<1 — number of months the NPC had been in existence at the time of the data breach. It investigated the case and came up with a decision later that year. The first two members of the Commission took their oath of office on 7 March 2016.
2 — number of hacking groups reportedly involved in the incident (Anonymous Philippines and LulzSec Pilipinas). Incidentally, it’s the same number of individuals arrested in relation to the hack.3 — number of mirror links put up by LulzSec Pilipinas when they posted online the data they supposedly stole from the Commission on Elections (Comelec).
4-5 — number of days it supposedly took to perpetrate the data breach.
5 — number of Comelec databases affected by the breach.
20 and 23 — ages of Paul Biteng and Jonel de Asis, respectively, when they were arrested on the charge that they were among those responsible for the breach. It is worth noting, though, that some articles claim that Biteng was also 23 at the time of his arrest.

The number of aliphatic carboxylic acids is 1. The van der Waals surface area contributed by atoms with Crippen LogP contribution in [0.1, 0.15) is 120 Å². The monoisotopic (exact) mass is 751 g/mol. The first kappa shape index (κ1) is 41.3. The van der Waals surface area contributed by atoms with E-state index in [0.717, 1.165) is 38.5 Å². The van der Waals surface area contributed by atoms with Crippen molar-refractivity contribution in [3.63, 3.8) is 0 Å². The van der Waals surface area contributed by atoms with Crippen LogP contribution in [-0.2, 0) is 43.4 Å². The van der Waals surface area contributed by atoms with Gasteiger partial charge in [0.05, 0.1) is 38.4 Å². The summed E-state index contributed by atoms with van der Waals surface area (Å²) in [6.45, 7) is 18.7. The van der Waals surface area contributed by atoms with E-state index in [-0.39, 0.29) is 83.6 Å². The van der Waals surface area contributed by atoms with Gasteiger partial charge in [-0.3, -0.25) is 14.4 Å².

28 — date in March 2016 when the National Bureau of Investigation was officially informed by the Comelec that their website was the subject of a defacement attack. There was no mention of the data breach yet.
340 — size of the data (in gigabytes) supposedly exfiltrated by LulzSec Pilipinas from Comelec’s databases.
2012 — year of enactment of the two laws (Data Privacy Act and Cybercrime Prevention Act) most-often cited in relation to the breach.
77,736,795 — total number of records affected by the breach. This made it the biggest data breach involving government-held data the world had seen, at that time. The previous record was held by the U.S. Office of Personnel Management, which affected 20 million citizens. Comeleak has since been eclipsed by data breaches subsequently experienced by Mexico and the U.S. (again).
90,000,000+ — number of Mexican voters whose personal data were exposed by a data breach that occurred just a couple of weeks after Comeleak.